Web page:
There are more affordable camp options, such as DPR summer camps, which cost District residents $100 for four week sessions. The city offers a reduced rate of $25 for DPR camps to those who qualify, but there are a limited number of those slots available, says Stokes. There are hundreds of DPR camps ranging from street theater to gardening.

Where to find more

DPR’s  D.C. Summer Fun website will be revamped next week with a comprehensive guide on what children and youth can do this summer. And you can follow the library system’s youth-oriented Youth202 Twitter feed to find out more on free and low-cost activities.

Have a suggestion for a low-cost summer teen activity? Email us at dcentric@wamu.org.

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How a federal government shutdown could affect D.C.’s most vulnerable http://dcentric.wamu.org/2011/04/how-a-federal-government-shutdown-could-affect-d-c-s-most-vulnerable/ http://dcentric.wamu.org/2011/04/how-a-federal-government-shutdown-could-affect-d-c-s-most-vulnerable/#comments Thu, 07 Apr 2011 16:26:28 +0000 Elahe Izadi http://dcentric.wamu.org/?p=5452 Continue reading ]]>

Flickr: Paul Simpson

Martin Luther King, Jr. Memorial Library will close during a federal government shutdown.

A federal government shutdown will do more than impact federal employees (and their BlackBerrys) — many D.C. residents, including the District’s most vulnerable residents, will feel the pain.

Residents lacking a computer or access to high-speed Internet won’t be able to rely upon their local library to cross the digital divide. Public and charter schools will remain open, so students should probably take advantage of the Internet access they can get at their schools — unless you attend the University of the District of Columbia, which will be closed.

Folks who rely on the Circulator buses to get to work will have to hop on a Metrobus instead (bright side: Metro cars could be a lot less crowded!).

But many basic services would continue, including Temporary Assistance to Needy Families, food stamps and Medicaid. United Medical Center and St. Elizabeth’s hospitals will remain open, and firefighters and police officers will continue to work. Other services will be limited, including unemployment benefits. Mayor Vincent Gray announced that non-essential employees likely won’t be working: about 14,000 of the District’s 35,000 municipal employees would be furloughed under the D.C. plan [PDF].

Many tourist attractions, namely the Smithsonian institutions, would close, and it seems that local businesses that rely upon tourist dollars are very unprepared for what a shutdown could do to them. (Although, WAMU’s Patrick Madden predicts that restaurants catering to bored furloughed federal workers could win out).

All of this has rightly infuriated local lawmakers and representatives, including Del. Eleanor Holmes Norton (D — D.C.) who went off during an appearance on FOX 5 this morning saying that “it’s time that the District of Columbia told the Congress to go straight to hell.” Her remarks were specifically in response an attachment to a proposed one-week budget extension that would prevent the District from using its taxpayer dollars on funding abortions for low-income women. See her remarks here:

Delegate Eleanor Holmes Norton Upset Over Treatment of DC During Shutdown Resolution Talks: MyFoxDC.com

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Georgetown’s Gorgeous New Library http://dcentric.wamu.org/2010/10/georgetowns-gorgeous-new-library/ http://dcentric.wamu.org/2010/10/georgetowns-gorgeous-new-library/#comments Thu, 14 Oct 2010 17:55:07 +0000 Anna http://dcentric.wamu.org/?p=1412 Continue reading ]]>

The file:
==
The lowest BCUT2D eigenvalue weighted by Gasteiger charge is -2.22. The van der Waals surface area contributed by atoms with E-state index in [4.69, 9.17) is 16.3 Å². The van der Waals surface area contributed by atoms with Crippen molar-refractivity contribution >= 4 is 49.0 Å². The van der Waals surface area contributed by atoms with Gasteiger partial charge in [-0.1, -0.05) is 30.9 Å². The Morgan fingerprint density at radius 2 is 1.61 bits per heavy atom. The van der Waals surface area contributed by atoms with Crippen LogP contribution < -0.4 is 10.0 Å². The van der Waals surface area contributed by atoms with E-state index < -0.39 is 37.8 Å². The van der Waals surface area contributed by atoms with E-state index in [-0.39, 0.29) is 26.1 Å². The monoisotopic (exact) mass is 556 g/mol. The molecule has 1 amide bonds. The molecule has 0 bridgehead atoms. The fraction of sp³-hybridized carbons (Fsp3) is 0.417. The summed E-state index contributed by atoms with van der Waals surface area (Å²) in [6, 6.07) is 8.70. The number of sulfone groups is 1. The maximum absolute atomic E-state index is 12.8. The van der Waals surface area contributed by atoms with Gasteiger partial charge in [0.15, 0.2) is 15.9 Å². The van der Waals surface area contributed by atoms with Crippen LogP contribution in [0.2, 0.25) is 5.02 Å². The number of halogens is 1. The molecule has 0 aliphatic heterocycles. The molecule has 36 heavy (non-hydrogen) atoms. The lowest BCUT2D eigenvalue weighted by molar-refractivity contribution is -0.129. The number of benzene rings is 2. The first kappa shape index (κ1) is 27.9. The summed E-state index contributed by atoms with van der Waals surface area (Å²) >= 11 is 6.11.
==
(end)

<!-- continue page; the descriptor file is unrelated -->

The library in 2006.

I used to live in Georgetown, less than a block from the beautiful library which was gutted by a fire in the spring of 2007. That’s why I was reading this Prince of Petworth post with avid interest, “PoP Preview – Georgetown Library“:

The Georgetown Library located at 3260 R St, NW (Wisconsin and R) reopens Monday, Oct. 18th. Yesterday, I was fortunate enough to receive a tour from DC’s chief librarian, Ginnie Cooper. Many will remember that the library was devastated by fire Apr. 30th, 2007 (same day as the Eastern Market fire).

It is awkward to say this but I think the fire may have been a blessing in disguise (thank God nobody was injured) because the renovation is truly amazing (and there were no plans for a major renovation). It is though an entire new library was built on the space (and much improved). Not only was the space gutted but a ton of new space was added. There is now a huge children’s section as well as a completely new third floor housing the historic Peabody collection (which thankfully some say miraculously survived the fire). Beautiful new staircases were added. A new meeting room and study rooms are top of the line. Wifi and 40 new computers as well as 40,000 books (with room for 80,000) will be housed in the library.

Sounds amazing. So amazing, I was a little sad that I no longer lived next to it– what a great place to, I don’t know…craft a blog post? Then I saw the only comment on the post, from someone who may be a current neighbor of mine, since their handle is “Columbia Road“:

Can anyone explain why this newly repaired library is significantly nicer than newly built libraries like Shaw’s Watha T. Daniel?

That got my attention. Why is there a significant disparity? It could be because outgoing Mayor Adrian Fenty once called the Georgetown branch “our historic flagship library.” But I don’t know. I don’t feel like saying, “Duh, because it’s in Georgetown and not SHAW”, so I think I’ll find out. And of course, I’ll keep all of you posted.

Libraries are essential to communities; I wouldn’t be the person I am right now if I hadn’t spent the majority of my childhood in my local libraries, in Northern California. Every child deserves what I was given.